And then Tutankhamun dies. I was a bit disingenuous in my opening to this article – I don’t think anyone seriously believes Tutankhamun was murdered anymore, the “evidence” around which those theories were based has turned out to be misinterpretation of relatively poor quality X-rays of his mummy that were done in the 1960s. However he died, and there are many theories, it seems to’ve been unexpected. His tomb was unfinished, seemingly so much so that wasn’t possible to get it ready in time and so he was interred in a much smaller tomb (probably originally intended for Ay). And Ay becomes the next Pharaoh. It’s not clear how smooth the transition was, and certainly Ay goes out of the way to emphasise his legitimacy in a way he wouldn’t feel the need to do if it wasn’t questioned. It’s possible that Tutankhamun’s widow Ankhesenamun tried to arrange herself a marriage to a Hittite prince so that she didn’t have to marry a commoner – certainly there’s correspondence between a widowed Egyptian queen and the Hittites at this time organising such a marriage on this basis (but the prince is murdered before he reaches the Egyptian court) and many people believe the widowed queen to be Ankhesenamun (rather than, say, Nefertiti). Ay is sometimes cast as instigating the correspondence, sometimes as arranging the ambush & murder of the prince, and sometimes both in a Machiavellian scheme to weaken the Hittites. There is also the question of Horemheb – his titles suggest he was intended to be heir, but then Ay takes the throne. A lot of the speculation around this hinges on how power was transferred from king to king – the new king had to be the one to bury his predecessor, and there was a set time frame that this must happen in. And it’s quite possible that Horemheb was away from the court involved in the ongoing conflict with the Hittites. So sometimes this is seen as Ay scrambling to bury Tutankhamun quickly and make it a done deed before his rival returns to claim his inheritance, sometimes as a planned arrangement where the elderly Ay gets his brief time on the throne before inevitably handing it over to his younger colleague, sometimes as just necessitated by timing. Whatever happened Ay was keen to depict his participation in the proper rites for eternity – he’s shown on the walls of Tutankhamun’s tomb performing the Opening of the Mouth ceremony. This is unique – even when there are other examples of scenes of the Opening of the Mouth ceremony they don’t have a named person performing it, they’re more a general depiction of the ritual whereas this is a piece of propaganda.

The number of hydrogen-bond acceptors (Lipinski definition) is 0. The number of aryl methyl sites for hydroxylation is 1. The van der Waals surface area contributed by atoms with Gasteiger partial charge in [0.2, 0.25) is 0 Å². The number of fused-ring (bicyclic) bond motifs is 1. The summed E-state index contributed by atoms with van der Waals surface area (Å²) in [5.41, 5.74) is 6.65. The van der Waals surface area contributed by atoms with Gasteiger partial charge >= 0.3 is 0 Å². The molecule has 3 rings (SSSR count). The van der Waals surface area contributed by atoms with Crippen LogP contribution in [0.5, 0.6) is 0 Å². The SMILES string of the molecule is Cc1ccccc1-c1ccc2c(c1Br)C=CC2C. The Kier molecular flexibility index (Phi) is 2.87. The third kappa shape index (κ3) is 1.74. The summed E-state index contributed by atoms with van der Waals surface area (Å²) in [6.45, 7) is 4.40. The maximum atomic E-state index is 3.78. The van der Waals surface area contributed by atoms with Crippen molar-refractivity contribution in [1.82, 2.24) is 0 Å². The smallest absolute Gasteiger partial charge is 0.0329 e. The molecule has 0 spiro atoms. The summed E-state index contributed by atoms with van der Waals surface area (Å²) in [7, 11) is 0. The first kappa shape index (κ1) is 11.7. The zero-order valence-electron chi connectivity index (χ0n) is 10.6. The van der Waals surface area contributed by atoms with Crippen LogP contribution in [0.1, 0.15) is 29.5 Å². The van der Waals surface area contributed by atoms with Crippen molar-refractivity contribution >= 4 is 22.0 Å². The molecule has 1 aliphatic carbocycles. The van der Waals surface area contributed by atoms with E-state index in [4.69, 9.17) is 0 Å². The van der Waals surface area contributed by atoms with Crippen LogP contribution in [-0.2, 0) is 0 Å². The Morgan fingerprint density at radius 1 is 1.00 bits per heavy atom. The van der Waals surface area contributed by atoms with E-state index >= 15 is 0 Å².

Replica of a Relief from Tutankhamun’s Tomb showing Ay (far right) Performing the Opening of the Mouth Ceremony for Tutankhamun